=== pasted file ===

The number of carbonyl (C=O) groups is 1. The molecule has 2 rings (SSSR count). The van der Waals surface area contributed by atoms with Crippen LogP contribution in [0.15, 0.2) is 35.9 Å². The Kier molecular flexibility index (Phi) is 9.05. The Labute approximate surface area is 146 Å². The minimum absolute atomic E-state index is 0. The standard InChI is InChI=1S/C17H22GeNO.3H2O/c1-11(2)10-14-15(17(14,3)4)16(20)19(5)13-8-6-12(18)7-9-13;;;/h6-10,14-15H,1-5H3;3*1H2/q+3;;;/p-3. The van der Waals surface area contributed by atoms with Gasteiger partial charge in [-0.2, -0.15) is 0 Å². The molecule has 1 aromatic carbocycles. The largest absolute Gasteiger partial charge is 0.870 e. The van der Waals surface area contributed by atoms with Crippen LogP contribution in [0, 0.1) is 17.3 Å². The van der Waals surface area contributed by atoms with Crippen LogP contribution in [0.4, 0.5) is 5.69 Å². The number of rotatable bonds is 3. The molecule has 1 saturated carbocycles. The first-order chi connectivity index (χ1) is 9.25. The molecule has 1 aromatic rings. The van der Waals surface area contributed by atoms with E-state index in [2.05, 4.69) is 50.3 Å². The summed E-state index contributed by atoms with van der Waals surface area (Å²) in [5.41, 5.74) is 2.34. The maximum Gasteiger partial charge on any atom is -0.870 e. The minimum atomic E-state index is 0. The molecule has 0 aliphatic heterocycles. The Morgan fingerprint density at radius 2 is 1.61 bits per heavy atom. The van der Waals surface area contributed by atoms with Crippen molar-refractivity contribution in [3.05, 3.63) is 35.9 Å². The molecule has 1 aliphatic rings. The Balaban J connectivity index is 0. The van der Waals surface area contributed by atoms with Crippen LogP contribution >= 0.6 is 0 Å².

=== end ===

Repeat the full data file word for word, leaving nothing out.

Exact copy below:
The number of carbonyl (C=O) groups is 1. The molecule has 2 rings (SSSR count). The van der Waals surface area contributed by atoms with Crippen LogP contribution in [0.15, 0.2) is 35.9 Å². The Kier molecular flexibility index (Phi) is 9.05. The Labute approximate surface area is 146 Å². The minimum absolute atomic E-state index is 0. The standard InChI is InChI=1S/C17H22GeNO.3H2O/c1-11(2)10-14-15(17(14,3)4)16(20)19(5)13-8-6-12(18)7-9-13;;;/h6-10,14-15H,1-5H3;3*1H2/q+3;;;/p-3. The van der Waals surface area contributed by atoms with Gasteiger partial charge in [-0.2, -0.15) is 0 Å². The molecule has 1 aromatic carbocycles. The largest absolute Gasteiger partial charge is 0.870 e. The van der Waals surface area contributed by atoms with Crippen LogP contribution in [0, 0.1) is 17.3 Å². The van der Waals surface area contributed by atoms with Crippen LogP contribution in [0.4, 0.5) is 5.69 Å². The number of rotatable bonds is 3. The molecule has 1 saturated carbocycles. The first-order chi connectivity index (χ1) is 9.25. The molecule has 1 aromatic rings. The van der Waals surface area contributed by atoms with E-state index in [2.05, 4.69) is 50.3 Å². The summed E-state index contributed by atoms with van der Waals surface area (Å²) in [5.41, 5.74) is 2.34. The maximum Gasteiger partial charge on any atom is -0.870 e. The minimum atomic E-state index is 0. The molecule has 0 aliphatic heterocycles. The Morgan fingerprint density at radius 2 is 1.61 bits per heavy atom. The van der Waals surface area contributed by atoms with Crippen molar-refractivity contribution in [3.05, 3.63) is 35.9 Å². The molecule has 1 aliphatic rings. The Balaban J connectivity index is 0. The van der Waals surface area contributed by atoms with Crippen LogP contribution >= 0.6 is 0 Å².